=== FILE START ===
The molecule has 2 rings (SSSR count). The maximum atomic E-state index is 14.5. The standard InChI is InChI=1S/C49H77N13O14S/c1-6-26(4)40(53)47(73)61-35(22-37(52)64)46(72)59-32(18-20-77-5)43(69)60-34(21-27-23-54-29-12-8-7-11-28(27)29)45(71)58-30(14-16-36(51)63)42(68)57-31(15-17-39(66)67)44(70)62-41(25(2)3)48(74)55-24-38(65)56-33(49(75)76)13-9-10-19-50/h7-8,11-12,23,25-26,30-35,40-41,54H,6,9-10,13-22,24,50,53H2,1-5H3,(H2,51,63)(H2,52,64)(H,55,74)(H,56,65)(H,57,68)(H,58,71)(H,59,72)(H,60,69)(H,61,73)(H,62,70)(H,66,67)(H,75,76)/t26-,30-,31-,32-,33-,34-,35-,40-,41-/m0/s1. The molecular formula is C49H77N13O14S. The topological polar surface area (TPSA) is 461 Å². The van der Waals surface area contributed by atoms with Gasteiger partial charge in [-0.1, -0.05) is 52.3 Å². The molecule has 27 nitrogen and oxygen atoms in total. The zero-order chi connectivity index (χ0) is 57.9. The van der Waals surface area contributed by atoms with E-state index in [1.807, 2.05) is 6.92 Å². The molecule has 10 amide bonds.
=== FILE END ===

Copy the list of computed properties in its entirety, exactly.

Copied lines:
The molecule has 2 rings (SSSR count). The maximum atomic E-state index is 14.5. The standard InChI is InChI=1S/C49H77N13O14S/c1-6-26(4)40(53)47(73)61-35(22-37(52)64)46(72)59-32(18-20-77-5)43(69)60-34(21-27-23-54-29-12-8-7-11-28(27)29)45(71)58-30(14-16-36(51)63)42(68)57-31(15-17-39(66)67)44(70)62-41(25(2)3)48(74)55-24-38(65)56-33(49(75)76)13-9-10-19-50/h7-8,11-12,23,25-26,30-35,40-41,54H,6,9-10,13-22,24,50,53H2,1-5H3,(H2,51,63)(H2,52,64)(H,55,74)(H,56,65)(H,57,68)(H,58,71)(H,59,72)(H,60,69)(H,61,73)(H,62,70)(H,66,67)(H,75,76)/t26-,30-,31-,32-,33-,34-,35-,40-,41-/m0/s1. The molecular formula is C49H77N13O14S. The topological polar surface area (TPSA) is 461 Å². The van der Waals surface area contributed by atoms with Gasteiger partial charge in [-0.1, -0.05) is 52.3 Å². The molecule has 27 nitrogen and oxygen atoms in total. The zero-order chi connectivity index (χ0) is 57.9. The van der Waals surface area contributed by atoms with E-state index in [1.807, 2.05) is 6.92 Å². The molecule has 10 amide bonds.